A UK based resource to support the monitoring and safe use of anti-tuberculosis drugs and second line treatment of multidrug-resistant tuberculosis.
NB: WHO have issued a rapid guidance in August 2018 with substantive changes to all treatment groups in the last 2016 MDR guidance advising that capreomycin and kanamycin should not be used in MDR TB. Amikacin is still within their guidance but this is now downgraded to a group C medication with Bedaquiline now being upgraded to a group A drug. However given that these new guidelines need to be agreed to be implemented locally and nationally, individual cases should still be managed with expert MDR advice and also in conjunction with the BTS MDR Clinical Advice Service review
This guideline is to aid monitoring for adverse effects during the treatment of MDR-TB. It is not a treatment guide or a guide for monitoring the progress of treatment. Advice is based on best available evidence and when this is poor, expert consensus. The monitoring guidelines were developed in the context of the UK where treatment within the NHS is standard and there the tests advised are readily available.
For treatment guidance please refer to the WHO treatment guideline and the BTS MDR-TB Clinical Advisory Service. Treatment of MDR-TB should always be undertaken in consultation with local experts as well as published guidance.
Due to the complexity of treatment regimens and comorbidity associated with the disease itself, more frequent monitoring may be needed in individual patients and this should be guided by the clinician in charge of the patient’s care. Our recommendations are predominantly based on consensus opinion from TB physicians, pharmacists, nursing staff and specialties including audiology and ophthalmology and drug advisory organisations including the FDA and BNF.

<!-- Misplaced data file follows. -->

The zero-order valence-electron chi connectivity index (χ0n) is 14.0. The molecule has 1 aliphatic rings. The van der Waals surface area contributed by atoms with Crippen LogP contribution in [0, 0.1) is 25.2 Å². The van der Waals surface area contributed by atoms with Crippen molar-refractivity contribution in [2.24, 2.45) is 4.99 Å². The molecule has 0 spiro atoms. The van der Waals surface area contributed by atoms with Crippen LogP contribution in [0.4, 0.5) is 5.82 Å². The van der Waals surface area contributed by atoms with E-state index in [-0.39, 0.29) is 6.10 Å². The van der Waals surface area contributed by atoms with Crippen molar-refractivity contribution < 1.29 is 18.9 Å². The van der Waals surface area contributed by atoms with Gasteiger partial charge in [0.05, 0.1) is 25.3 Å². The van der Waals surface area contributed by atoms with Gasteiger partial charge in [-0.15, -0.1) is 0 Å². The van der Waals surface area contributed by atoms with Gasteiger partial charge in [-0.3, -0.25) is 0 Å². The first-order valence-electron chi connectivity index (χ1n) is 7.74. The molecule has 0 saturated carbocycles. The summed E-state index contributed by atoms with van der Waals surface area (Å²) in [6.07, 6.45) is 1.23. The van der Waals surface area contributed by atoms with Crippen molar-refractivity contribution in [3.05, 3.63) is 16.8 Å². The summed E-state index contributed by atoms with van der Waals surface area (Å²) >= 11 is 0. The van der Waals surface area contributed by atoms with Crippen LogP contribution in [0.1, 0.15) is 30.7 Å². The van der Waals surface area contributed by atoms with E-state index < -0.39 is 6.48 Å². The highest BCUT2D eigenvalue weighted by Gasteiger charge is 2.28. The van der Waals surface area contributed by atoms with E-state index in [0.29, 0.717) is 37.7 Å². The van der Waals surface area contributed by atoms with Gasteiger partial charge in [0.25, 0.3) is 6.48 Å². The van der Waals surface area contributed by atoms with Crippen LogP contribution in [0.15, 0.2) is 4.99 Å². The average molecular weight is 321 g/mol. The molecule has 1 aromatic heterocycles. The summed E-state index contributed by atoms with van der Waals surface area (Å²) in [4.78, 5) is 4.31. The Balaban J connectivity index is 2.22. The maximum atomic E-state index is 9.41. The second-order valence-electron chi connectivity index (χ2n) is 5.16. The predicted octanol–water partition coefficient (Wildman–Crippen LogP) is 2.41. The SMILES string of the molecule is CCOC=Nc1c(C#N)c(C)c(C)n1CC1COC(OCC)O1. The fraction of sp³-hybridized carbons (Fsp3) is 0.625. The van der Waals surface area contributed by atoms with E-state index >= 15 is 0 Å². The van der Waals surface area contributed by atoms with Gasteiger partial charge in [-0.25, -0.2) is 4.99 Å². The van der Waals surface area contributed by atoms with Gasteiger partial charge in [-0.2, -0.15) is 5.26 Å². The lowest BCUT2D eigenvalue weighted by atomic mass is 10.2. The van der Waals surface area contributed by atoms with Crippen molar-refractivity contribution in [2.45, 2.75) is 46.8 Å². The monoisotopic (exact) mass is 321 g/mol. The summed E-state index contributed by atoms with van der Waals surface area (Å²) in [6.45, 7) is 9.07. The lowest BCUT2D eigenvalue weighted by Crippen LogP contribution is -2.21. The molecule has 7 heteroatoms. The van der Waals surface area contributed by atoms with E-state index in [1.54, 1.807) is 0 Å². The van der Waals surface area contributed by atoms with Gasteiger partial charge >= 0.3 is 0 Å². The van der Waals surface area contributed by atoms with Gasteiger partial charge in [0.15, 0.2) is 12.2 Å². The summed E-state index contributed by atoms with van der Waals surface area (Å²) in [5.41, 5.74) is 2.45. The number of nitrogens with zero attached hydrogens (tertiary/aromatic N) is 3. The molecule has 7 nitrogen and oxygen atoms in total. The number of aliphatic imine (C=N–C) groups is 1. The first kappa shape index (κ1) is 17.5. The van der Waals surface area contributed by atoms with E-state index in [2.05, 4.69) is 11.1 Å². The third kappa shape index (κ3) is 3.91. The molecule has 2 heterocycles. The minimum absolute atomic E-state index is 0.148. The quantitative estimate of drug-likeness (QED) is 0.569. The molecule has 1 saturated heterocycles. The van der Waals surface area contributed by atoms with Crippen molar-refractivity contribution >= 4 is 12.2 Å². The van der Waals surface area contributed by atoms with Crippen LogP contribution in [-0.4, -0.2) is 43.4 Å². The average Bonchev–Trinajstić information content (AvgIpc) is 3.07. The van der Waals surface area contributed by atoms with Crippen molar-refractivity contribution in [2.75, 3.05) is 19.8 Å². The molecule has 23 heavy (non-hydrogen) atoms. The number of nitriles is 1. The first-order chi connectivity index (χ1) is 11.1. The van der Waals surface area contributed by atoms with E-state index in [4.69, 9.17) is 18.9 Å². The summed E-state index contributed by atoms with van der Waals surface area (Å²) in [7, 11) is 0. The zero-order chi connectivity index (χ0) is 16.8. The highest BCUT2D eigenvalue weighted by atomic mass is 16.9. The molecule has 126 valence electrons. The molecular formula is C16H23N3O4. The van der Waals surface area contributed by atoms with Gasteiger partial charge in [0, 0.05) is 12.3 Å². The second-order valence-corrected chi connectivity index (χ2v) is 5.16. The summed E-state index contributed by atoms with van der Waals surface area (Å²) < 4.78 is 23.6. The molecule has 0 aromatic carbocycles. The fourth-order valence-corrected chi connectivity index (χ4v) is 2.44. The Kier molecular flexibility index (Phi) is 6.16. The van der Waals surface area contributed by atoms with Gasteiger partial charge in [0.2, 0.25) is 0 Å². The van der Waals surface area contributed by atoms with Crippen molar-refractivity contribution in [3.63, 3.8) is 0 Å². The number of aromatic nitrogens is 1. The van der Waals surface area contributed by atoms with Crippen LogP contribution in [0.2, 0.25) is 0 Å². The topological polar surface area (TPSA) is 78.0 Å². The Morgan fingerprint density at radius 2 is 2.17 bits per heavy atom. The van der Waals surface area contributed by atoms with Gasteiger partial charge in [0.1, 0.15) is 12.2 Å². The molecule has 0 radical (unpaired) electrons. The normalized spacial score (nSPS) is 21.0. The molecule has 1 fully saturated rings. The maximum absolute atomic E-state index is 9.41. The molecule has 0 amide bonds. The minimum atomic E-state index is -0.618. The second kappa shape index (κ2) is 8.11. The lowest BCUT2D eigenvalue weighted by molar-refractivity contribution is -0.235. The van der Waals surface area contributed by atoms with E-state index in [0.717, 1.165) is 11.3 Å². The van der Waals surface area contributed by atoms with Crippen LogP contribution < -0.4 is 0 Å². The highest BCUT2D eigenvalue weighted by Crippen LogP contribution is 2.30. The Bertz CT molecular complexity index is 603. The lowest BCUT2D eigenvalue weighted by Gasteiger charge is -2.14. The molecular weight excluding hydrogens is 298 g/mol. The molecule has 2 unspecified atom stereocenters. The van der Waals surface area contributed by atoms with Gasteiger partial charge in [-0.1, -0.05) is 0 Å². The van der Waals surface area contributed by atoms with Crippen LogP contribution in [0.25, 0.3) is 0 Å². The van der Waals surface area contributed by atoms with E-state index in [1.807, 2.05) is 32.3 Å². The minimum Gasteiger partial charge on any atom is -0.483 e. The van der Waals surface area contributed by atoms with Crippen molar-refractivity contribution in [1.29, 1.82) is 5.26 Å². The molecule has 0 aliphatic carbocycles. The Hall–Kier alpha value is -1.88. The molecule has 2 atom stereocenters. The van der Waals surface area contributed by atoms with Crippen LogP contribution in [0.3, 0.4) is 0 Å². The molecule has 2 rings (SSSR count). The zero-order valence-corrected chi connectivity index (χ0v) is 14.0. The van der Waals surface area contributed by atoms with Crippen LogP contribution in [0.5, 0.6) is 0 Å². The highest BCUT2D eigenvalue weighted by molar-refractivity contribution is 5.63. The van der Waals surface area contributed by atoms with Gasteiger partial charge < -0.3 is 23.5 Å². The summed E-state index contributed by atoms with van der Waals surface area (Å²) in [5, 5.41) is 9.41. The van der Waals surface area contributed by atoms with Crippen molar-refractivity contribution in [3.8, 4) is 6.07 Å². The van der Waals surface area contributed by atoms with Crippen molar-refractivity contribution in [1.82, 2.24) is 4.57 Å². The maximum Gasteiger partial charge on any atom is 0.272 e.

We also appreciate that most patients with MDR-TB are established on treatment whilst an in-patient and may require more frequent blood test monitoring during the initial phase of treatment. We have produced this document to provide advice on the frequency of monitoring which should occur, at minimum, in all patients on MDR-TB treatment.
Many side effects cannot easily be measured with routine testing. As such, it is important that all healthcare staff routinely assess patients for symptoms with reference to the potential adverse reactions listed for each drug.
All recommendations below should cover any combination of drugs. Where additional monitoring is required with a specific drug we have noted this and provided a source for further information in the form of individual drug monographs.
Therapeutic drug level monitoring advice is available in individual drug monographs.
British Thoracic Society MDR-TB Clinical Advisory Service (Select MDRTB Service at the bottom of the page)
NOTE new WHO bulletin for TB drug classification 2018
WHO guidance on the treatment of MDR-TB
WHO fact sheet on MDR-TB Short Course
\WHO MDR-TB Short Course FAQs
BTS Clinical Statement MDR-TB Short Course
TB Alert Patient Information Materials
The Truth About TB Community Resources
TB Frequently Asked Questions - British Thoracic Society
Treatment of TB/ HIV Co-infection Guidelines from BHIVA
HIV drug interactions
Hepatitis drug interactions
RESIST-TB Useful Resources